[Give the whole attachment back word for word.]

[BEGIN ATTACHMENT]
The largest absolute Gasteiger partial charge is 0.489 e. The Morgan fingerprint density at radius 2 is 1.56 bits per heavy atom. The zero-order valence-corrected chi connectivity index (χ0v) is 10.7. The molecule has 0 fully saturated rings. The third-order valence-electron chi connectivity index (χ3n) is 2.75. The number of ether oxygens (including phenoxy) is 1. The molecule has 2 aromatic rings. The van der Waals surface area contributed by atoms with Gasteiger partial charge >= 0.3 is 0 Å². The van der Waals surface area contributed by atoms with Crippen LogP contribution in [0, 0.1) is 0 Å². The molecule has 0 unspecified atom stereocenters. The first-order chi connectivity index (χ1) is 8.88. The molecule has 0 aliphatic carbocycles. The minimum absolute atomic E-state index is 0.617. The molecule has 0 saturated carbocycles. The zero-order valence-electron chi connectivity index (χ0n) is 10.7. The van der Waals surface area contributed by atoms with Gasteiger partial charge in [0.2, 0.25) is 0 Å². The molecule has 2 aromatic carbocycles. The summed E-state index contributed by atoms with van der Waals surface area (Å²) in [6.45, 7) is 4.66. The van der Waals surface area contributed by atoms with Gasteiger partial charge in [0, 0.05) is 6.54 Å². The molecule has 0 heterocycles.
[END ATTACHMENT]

The largest absolute Gasteiger partial charge is 0.489 e. The Morgan fingerprint density at radius 2 is 1.56 bits per heavy atom. The zero-order valence-corrected chi connectivity index (χ0v) is 10.7. The molecule has 0 fully saturated rings. The third-order valence-electron chi connectivity index (χ3n) is 2.75. The number of ether oxygens (including phenoxy) is 1. The molecule has 2 aromatic rings. The van der Waals surface area contributed by atoms with Gasteiger partial charge >= 0.3 is 0 Å². The van der Waals surface area contributed by atoms with Crippen LogP contribution in [0, 0.1) is 0 Å². The molecule has 0 unspecified atom stereocenters. The first-order chi connectivity index (χ1) is 8.88. The molecule has 0 aliphatic carbocycles. The minimum absolute atomic E-state index is 0.617. The molecule has 0 saturated carbocycles. The zero-order valence-electron chi connectivity index (χ0n) is 10.7. The van der Waals surface area contributed by atoms with Gasteiger partial charge in [0.2, 0.25) is 0 Å². The molecule has 2 aromatic carbocycles. The summed E-state index contributed by atoms with van der Waals surface area (Å²) in [6.45, 7) is 4.66. The van der Waals surface area contributed by atoms with Gasteiger partial charge in [0, 0.05) is 6.54 Å². The molecule has 0 heterocycles.